Results: Grayscale Tracking And Gamma Response
The majority of monitors (especially newer models) display excellent grayscale tracking, even at stock settings. It’s important that the color of white be consistently neutral at all light levels from darkest to brightest. Grayscale performance impacts color accuracy with regard to the secondary colors: cyan, magenta, and yellow. Since computer monitors typically have no color or tint adjustment, accurate grayscale is key.
At this point, we thought the UP2414Q would respond similarly to the UP3214Q, since it has identical color modes and calibration controls. After considerable experimentation, though, we discovered the two monitors are actually quite different.
For instance, Dell's UP3214Q has an excellent Custom Color mode, which gives you two-point grayscale controls and a color management system facilitating top-notch results. The UP2414Q offers the same controls. However, we recorded inferior numbers in the Custom mode and wound up settling on the fixed Adobe RGB mode as the most accurate configuration.
We’ll let the measurements tell the story.
This is the chart you can expect in both the Adobe RGB and sRGB color modes. You're only able to adjust Brightness and Contrast; grayscale and color gamut cannot be dialed-in. The result isn’t bad per se, but we really do miss white balance controls.
We tried out the available sliders in Dell's Custom Color mode:
This is an excellent measurement run that comes within a whisker of the UP3214Q’s Custom mode chart. Unfortunately, if you want that level of grayscale performance from the UP2414Q, you’ll have to accept some compromises in gamma and color gamut accuracy. Keep reading to see those results.
Here’s our comparison group again:
Our instruments return an error of 2.75 Delta E in Adobe RGB mode, which is a little higher than Dell’s claim of two Delta E, though perhaps this can be attributed to our specific press sample. Other UP2414Qs might measure higher or lower. And really, the error is still invisible. Some monitors do perform better at their default settings. But when the error is under three, you won’t be able to distinguish it with anything but a colorimeter.
What follows are the fixed and Custom Adobe RGB mode results.
Having white balance controls available helps get us an extremely low error of .79 Delta E. That's right up there with the best screens we’ve tested. In the fixed Adobe RGB mode, all we could do was adjust Brightness to our 200 cd/m2 standard level and tweak the contrast so the error remained the same.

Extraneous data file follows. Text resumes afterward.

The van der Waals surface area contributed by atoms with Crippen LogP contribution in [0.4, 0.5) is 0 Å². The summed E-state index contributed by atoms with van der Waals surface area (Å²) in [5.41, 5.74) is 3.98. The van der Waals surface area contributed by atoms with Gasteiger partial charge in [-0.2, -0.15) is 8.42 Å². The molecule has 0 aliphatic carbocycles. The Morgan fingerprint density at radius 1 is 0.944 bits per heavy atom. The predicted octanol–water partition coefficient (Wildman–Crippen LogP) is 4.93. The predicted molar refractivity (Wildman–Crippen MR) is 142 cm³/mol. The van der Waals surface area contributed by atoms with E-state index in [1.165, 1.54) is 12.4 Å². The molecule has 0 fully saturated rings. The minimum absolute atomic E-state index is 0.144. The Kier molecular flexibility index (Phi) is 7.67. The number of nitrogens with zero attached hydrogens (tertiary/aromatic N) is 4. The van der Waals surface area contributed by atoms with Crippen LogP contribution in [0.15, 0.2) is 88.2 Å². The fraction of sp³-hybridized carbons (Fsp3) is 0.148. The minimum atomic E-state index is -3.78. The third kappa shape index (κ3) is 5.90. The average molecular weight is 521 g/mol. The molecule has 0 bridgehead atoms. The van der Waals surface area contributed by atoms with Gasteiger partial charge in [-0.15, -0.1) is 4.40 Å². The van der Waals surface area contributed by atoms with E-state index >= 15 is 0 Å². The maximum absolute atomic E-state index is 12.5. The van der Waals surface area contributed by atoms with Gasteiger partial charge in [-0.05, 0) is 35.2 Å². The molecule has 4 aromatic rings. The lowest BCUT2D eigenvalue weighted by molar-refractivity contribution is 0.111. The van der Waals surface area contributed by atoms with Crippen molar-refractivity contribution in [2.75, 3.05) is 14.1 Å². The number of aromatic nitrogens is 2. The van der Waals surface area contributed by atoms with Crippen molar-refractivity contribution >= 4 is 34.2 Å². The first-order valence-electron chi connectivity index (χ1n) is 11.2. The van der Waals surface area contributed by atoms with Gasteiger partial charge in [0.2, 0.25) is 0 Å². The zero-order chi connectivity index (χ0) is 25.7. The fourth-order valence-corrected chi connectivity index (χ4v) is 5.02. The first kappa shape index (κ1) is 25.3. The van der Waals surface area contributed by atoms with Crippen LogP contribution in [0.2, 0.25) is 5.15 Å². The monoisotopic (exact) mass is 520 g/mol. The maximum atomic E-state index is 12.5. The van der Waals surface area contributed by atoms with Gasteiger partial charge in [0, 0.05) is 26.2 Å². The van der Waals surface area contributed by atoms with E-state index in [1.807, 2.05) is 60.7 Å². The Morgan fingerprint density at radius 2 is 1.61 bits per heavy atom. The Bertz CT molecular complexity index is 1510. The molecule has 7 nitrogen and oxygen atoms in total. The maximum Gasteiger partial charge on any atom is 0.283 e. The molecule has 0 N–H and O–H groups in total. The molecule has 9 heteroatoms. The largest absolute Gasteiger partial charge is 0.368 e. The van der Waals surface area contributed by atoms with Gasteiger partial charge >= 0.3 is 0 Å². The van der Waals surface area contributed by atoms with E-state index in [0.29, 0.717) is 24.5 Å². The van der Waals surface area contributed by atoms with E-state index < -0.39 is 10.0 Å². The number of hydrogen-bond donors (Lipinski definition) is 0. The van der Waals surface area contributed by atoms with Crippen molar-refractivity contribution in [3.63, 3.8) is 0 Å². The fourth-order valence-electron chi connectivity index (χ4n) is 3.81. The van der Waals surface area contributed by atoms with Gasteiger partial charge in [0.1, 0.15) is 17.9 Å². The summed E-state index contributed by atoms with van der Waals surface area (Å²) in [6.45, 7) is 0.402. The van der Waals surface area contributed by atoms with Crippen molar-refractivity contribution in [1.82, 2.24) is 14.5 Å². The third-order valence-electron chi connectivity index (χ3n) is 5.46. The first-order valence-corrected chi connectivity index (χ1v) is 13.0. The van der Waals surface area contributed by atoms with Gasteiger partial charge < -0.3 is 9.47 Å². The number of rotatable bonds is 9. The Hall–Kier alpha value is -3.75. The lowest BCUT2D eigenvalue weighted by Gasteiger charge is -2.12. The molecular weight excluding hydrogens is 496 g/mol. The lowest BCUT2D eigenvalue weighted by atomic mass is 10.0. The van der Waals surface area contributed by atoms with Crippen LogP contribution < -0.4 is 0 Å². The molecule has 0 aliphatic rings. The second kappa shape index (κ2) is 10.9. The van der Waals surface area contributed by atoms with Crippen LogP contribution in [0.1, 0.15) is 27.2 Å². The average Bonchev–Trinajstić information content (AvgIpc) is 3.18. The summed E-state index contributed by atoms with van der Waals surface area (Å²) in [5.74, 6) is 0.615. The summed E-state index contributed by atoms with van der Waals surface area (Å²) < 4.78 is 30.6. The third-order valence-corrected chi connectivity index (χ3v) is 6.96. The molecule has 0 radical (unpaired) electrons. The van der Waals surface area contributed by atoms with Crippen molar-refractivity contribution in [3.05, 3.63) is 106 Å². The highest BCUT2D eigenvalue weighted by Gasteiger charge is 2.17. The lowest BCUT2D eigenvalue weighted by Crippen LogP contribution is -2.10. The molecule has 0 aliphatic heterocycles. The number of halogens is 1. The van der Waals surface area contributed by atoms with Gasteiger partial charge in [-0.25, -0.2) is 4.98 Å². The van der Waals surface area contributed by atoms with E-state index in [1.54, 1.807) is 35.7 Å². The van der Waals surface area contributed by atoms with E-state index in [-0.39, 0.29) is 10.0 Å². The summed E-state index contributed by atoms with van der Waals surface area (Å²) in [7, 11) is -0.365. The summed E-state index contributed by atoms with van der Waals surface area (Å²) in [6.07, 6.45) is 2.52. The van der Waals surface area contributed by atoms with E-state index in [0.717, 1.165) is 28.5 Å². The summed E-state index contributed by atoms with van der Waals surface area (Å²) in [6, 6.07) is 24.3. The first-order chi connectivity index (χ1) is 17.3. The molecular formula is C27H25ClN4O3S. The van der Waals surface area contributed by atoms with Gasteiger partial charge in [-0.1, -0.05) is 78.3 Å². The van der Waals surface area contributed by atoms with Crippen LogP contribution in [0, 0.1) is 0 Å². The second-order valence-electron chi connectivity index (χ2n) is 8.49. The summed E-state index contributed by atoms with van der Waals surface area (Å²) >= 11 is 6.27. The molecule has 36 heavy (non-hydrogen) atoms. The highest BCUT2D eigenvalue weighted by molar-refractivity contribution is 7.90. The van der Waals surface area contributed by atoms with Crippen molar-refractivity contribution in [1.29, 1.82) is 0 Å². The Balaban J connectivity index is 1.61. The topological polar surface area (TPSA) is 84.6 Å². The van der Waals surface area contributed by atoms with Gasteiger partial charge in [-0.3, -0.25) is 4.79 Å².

Gamma is the measurement of luminance levels at every step in the brightness range from 0 to 100 percent. This is important because poor gamma can either crush detail at various points or wash it out, making the entire picture appear flat and dull. Correct gamma produces a more three-dimensional image, with a greater sense of depth and realism. Meanwhile, incorrect gamma can negatively affect image quality, even in monitors with high contrast ratios.
In the gamma charts below, the yellow line represents 2.2, which is the most widely accepted standard for television, film, and computer graphics production. The closer the white measurement trace comes to 2.2, the better.
You saw above how great the grayscale tracking was in the Custom mode. This gamma chart is the tradeoff.
The UP2414Q seems to use its Standard mode as the basis for adjustment in the Custom modes. A poor gamma trace is one of the byproducts of that mode. Yes, you can have super-accurate white balance. The trade-off is gamma that is too light in tone throughout its range. After seeing this and the gamut results, I decided the non-adjustable modes are superior.
And here’s the chart in Adobe RGB mode.
Much better, right? That's a trace more befitting a professional-caliber display. It is disappointing to see such a difference compared to the UP3214Q. In all fairness though, the fixed modes, while not perfect, do offer decent performance.
Here’s our test group once more for the gamma comparisons.
The gamma in Adobe RGB mode is pretty much perfect, and that's the kind of accuracy we'd expect from a pro-level tool.
Our test was run in PC mode, which adheres to the 2.2 standard. If you use a Mac, there is preset that changes the gamma to 2.0. The measured tracking is equally flat.
We calculate gamma deviation by simply expressing the difference from 2.2 as a percentage.
With only a one percent deviation from 2.2, this result is within a hair of perfection as well. The biggest luminance error is at 90 percent, where it’s off by only 1.1 cd/m2.
Why oh why when you can get the latest 10-bit AH-IPS technology in the 2560 x 1600 30" Crossover Black Tune 30x for $700?
You obviously miss the point of this monitor. The whole point of a 24" 4K monitor is the pixel density. The fact that it's 8-bit and not 10-bit probably isn't going to bother a whole ton of people and if 4K and 10-bit is what you need than you'd be looking at the Dell Ultrasharp UP3214Q anyway. http://www.tomshardware.com/reviews/ultrasharp-32-up3214q-review,3744-7.html
Just my two cents
"Ahh, 24" 4k monitors are a reality now. Antialiasing in games is soon to be a thing of the past. Which is relieving, because that makes the task on graphics cards a lot more manageable. "
It actually makes it worse if not does nothing. 4K is the equivalent, almost, of 1080p using SSAAx4. MSAA is a lot cheaper and most games are resorting to FXAA or MLAA because it's incredibly cheap, works with any rendering method (Deferred rendering doesn't play nice with MSAA), and the quality is almost as good.
And modern graphics cards can handle that kind of workload. So, since they're basically equivalent, it isn't a lot more to ask of cards to do 4k without any AA.
I didn't think so... Not worth the money...